Characterization of a swine (Sus scrofa) model of oral potassium cyanide intoxication

Patrick C. Ng, Tara B. Hendry-Hofer, Alyssa E. Witeof, Matthew Brenner, Sari B. Mahon, Gerry R. Boss, Vikhyat S. Bebarta

Research output: Contribution to journalArticlepeer-review

5 Scopus citations

Abstract

Cyanide is a readily available and potentially lethal substance. Oral exposure can result in larger doses, compared with other routes. Currently, there are no antidotes specific for use in the treatment of oral cyanide poisoning, and studies cannot be done in humans. We report on a new large animal model of oral cyanide toxicity to evaluate potential antidotes. Six female swine (Sus scrofa; weight, 45 to 55 kg) were anesthetized, intubated, and instrumented. Animals received a KCN bolus of either 5 or 8 mg/kg delivered via orogastric tube. Time to apnea was recorded; parameters monitored included heart rate, respiratory rate, blood pressure, pulse oximetry, end-tidal CO2, arterial blood gasses, and lactate concentrations. The Welch t test was used to calculate confidence intervals, mean, and standard deviation, and a Kaplan–Meier survival curve was used to compare survival between the 2 groups. At baseline, all animals in both groups were similar. Animals in the 5-mg/kg group had a more rapid time to apnea (5.1 ± 2.1 min), longer time to death (48.5 ± 38.1 min), and a greater rate of survival than the 8-mg/kg group (apnea, 10.6 ± 10.7 min; death, 26.1 ± 5.8 min). All animals displayed signs of toxicity (acidemia, hyperlactatemia, hypotension, apnea). We here report a large animal (swine) model of oral cyanide poisoning with dose-dependent effects in regard to time to death and survival rate. This model likely will be valuable for the development of medical countermeasures for oral cyanide poisoning.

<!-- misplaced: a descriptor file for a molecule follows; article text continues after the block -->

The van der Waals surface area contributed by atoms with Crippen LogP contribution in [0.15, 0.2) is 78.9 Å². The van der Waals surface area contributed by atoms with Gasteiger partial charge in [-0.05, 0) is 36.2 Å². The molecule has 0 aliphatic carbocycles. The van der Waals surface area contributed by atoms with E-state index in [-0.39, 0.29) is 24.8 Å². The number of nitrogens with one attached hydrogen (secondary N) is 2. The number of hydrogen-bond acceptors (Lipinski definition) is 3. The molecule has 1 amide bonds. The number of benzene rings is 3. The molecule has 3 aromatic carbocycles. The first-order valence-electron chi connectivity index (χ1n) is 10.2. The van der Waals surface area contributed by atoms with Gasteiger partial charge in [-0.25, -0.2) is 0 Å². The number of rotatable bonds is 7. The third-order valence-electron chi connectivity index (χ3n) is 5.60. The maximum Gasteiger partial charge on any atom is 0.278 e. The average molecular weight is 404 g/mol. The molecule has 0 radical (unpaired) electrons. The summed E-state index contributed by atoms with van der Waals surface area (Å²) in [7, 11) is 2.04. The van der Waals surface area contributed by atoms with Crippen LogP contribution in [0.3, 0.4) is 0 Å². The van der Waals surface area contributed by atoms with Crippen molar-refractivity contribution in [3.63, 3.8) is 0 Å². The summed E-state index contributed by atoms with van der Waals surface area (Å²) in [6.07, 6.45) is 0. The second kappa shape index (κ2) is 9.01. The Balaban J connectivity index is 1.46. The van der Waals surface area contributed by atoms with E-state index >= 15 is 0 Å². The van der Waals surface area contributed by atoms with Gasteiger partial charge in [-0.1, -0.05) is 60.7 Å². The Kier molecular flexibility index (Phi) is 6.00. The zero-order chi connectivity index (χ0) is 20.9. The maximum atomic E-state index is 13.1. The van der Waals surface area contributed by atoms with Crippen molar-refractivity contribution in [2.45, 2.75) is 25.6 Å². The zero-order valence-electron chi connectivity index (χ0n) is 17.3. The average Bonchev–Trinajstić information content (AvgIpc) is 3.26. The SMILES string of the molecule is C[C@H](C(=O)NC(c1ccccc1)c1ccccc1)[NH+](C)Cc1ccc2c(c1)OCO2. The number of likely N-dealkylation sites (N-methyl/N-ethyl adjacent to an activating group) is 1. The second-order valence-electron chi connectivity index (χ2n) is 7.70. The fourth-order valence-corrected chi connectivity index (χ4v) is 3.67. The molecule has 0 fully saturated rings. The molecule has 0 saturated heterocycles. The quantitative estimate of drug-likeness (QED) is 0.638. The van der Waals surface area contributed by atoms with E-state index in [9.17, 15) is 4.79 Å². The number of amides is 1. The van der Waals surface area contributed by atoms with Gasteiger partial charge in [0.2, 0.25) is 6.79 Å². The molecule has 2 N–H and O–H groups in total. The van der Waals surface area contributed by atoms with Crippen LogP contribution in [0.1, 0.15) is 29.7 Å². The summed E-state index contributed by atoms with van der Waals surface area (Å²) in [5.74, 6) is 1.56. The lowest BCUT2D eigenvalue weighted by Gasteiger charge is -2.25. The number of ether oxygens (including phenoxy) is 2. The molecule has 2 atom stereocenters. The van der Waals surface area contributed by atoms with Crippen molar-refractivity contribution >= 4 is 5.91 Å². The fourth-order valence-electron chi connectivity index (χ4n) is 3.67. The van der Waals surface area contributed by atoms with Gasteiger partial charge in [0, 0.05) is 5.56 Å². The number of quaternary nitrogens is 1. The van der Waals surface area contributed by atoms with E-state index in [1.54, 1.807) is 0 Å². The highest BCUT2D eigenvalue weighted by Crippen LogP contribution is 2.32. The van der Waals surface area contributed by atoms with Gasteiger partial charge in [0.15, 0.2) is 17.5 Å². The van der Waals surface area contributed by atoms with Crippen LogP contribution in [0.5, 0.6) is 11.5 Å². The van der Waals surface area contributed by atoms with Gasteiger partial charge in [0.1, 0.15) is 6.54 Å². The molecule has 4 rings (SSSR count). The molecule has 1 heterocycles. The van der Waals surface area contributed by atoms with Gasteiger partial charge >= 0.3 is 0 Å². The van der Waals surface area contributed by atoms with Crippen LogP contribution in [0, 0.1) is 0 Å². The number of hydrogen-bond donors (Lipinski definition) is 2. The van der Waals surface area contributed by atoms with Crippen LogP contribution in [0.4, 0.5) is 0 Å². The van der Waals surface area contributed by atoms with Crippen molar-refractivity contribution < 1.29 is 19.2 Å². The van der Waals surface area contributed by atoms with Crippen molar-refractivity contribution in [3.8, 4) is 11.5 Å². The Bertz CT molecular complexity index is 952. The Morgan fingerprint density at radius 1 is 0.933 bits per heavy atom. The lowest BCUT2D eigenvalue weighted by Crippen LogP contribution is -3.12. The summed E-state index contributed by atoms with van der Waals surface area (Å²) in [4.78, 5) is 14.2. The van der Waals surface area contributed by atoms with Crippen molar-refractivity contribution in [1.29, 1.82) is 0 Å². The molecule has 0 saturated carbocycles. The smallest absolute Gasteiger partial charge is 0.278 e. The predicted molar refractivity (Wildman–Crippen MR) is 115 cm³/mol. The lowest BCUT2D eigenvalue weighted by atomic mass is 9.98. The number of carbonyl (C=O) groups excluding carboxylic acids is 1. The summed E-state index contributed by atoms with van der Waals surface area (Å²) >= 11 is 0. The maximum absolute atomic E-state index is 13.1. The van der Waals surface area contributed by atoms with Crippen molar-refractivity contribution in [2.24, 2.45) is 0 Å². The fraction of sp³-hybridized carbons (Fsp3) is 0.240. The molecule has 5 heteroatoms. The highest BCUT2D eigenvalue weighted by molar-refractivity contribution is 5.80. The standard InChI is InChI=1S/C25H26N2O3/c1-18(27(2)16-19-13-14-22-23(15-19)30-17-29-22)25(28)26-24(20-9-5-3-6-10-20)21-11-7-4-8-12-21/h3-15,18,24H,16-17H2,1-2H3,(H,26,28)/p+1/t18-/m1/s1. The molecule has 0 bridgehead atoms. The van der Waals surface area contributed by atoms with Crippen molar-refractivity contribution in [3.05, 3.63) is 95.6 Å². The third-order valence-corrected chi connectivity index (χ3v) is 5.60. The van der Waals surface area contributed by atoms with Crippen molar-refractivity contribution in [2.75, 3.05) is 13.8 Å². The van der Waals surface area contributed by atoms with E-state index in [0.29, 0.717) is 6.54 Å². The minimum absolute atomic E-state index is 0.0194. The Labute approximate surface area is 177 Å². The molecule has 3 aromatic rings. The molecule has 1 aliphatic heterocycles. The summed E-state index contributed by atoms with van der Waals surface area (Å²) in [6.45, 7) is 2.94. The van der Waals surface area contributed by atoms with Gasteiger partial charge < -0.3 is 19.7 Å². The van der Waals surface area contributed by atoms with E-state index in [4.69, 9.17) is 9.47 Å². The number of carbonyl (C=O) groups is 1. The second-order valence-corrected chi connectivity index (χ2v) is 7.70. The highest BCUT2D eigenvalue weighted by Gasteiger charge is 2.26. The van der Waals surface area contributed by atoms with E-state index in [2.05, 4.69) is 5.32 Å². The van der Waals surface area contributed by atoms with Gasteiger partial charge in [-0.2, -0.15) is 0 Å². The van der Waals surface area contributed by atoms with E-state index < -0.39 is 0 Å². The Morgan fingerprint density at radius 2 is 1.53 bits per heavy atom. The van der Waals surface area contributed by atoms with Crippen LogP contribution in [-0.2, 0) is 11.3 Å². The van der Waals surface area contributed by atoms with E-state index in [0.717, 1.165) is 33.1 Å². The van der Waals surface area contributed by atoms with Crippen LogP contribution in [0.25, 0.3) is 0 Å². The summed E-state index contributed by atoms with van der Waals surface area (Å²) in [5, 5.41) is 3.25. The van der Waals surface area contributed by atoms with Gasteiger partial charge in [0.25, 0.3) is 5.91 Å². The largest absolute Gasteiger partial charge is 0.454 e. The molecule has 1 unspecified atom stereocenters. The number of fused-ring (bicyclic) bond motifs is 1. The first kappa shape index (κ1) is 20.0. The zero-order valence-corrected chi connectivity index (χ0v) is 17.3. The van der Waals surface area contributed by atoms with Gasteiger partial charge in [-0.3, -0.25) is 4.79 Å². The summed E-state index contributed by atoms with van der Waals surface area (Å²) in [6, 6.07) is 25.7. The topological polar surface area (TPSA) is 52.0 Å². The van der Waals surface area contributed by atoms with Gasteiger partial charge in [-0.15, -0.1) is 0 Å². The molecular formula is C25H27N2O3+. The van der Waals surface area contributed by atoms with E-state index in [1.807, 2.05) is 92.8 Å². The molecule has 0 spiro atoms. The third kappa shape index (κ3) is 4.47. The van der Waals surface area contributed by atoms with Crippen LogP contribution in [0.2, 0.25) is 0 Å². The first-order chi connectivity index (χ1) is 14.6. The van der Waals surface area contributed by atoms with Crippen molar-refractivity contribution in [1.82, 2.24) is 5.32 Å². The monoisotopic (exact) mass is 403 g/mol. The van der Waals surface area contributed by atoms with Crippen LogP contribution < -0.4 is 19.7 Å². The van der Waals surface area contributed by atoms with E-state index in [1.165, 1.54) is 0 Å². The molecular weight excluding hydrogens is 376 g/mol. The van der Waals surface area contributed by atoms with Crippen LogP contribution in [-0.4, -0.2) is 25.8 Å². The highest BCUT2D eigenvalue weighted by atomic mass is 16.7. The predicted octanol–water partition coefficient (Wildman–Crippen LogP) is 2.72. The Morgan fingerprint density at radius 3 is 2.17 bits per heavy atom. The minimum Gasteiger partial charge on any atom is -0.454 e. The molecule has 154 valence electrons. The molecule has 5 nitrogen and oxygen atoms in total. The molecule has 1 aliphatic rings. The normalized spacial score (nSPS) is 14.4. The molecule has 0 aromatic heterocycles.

Original languageEnglish (US)
Pages (from-to)375-379
Number of pages5
JournalComparative medicine
Volume68
Issue number5
DOIs
StatePublished - Oct 2018
Externally publishedYes

ASJC Scopus subject areas

  • General Biochemistry, Genetics and Molecular Biology
  • General Veterinary

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